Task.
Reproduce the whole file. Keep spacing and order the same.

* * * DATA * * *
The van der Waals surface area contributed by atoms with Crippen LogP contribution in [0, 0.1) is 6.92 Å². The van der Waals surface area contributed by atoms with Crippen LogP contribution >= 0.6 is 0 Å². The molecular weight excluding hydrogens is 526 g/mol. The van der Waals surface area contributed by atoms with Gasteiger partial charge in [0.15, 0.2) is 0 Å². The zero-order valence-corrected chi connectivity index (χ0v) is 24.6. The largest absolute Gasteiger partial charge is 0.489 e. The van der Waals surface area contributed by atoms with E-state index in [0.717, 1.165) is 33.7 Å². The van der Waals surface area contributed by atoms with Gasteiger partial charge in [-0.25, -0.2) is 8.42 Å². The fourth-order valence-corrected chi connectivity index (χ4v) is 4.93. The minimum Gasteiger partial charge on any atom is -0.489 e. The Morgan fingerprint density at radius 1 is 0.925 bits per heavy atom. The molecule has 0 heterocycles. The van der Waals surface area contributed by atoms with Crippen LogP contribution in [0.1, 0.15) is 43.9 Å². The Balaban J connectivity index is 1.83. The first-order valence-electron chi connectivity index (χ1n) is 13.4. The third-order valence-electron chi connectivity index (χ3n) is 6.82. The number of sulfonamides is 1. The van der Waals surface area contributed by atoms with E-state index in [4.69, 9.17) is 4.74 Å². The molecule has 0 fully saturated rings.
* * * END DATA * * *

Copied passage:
The van der Waals surface area contributed by atoms with Crippen LogP contribution in [0, 0.1) is 6.92 Å². The van der Waals surface area contributed by atoms with Crippen LogP contribution >= 0.6 is 0 Å². The molecular weight excluding hydrogens is 526 g/mol. The van der Waals surface area contributed by atoms with Gasteiger partial charge in [0.15, 0.2) is 0 Å². The zero-order valence-corrected chi connectivity index (χ0v) is 24.6. The largest absolute Gasteiger partial charge is 0.489 e. The van der Waals surface area contributed by atoms with E-state index in [0.717, 1.165) is 33.7 Å². The van der Waals surface area contributed by atoms with Gasteiger partial charge in [-0.25, -0.2) is 8.42 Å². The fourth-order valence-corrected chi connectivity index (χ4v) is 4.93. The minimum Gasteiger partial charge on any atom is -0.489 e. The Morgan fingerprint density at radius 1 is 0.925 bits per heavy atom. The molecule has 0 heterocycles. The van der Waals surface area contributed by atoms with Crippen LogP contribution in [0.1, 0.15) is 43.9 Å². The Balaban J connectivity index is 1.83. The first-order valence-electron chi connectivity index (χ1n) is 13.4. The third-order valence-electron chi connectivity index (χ3n) is 6.82. The number of sulfonamides is 1. The van der Waals surface area contributed by atoms with E-state index in [4.69, 9.17) is 4.74 Å². The molecule has 0 fully saturated rings.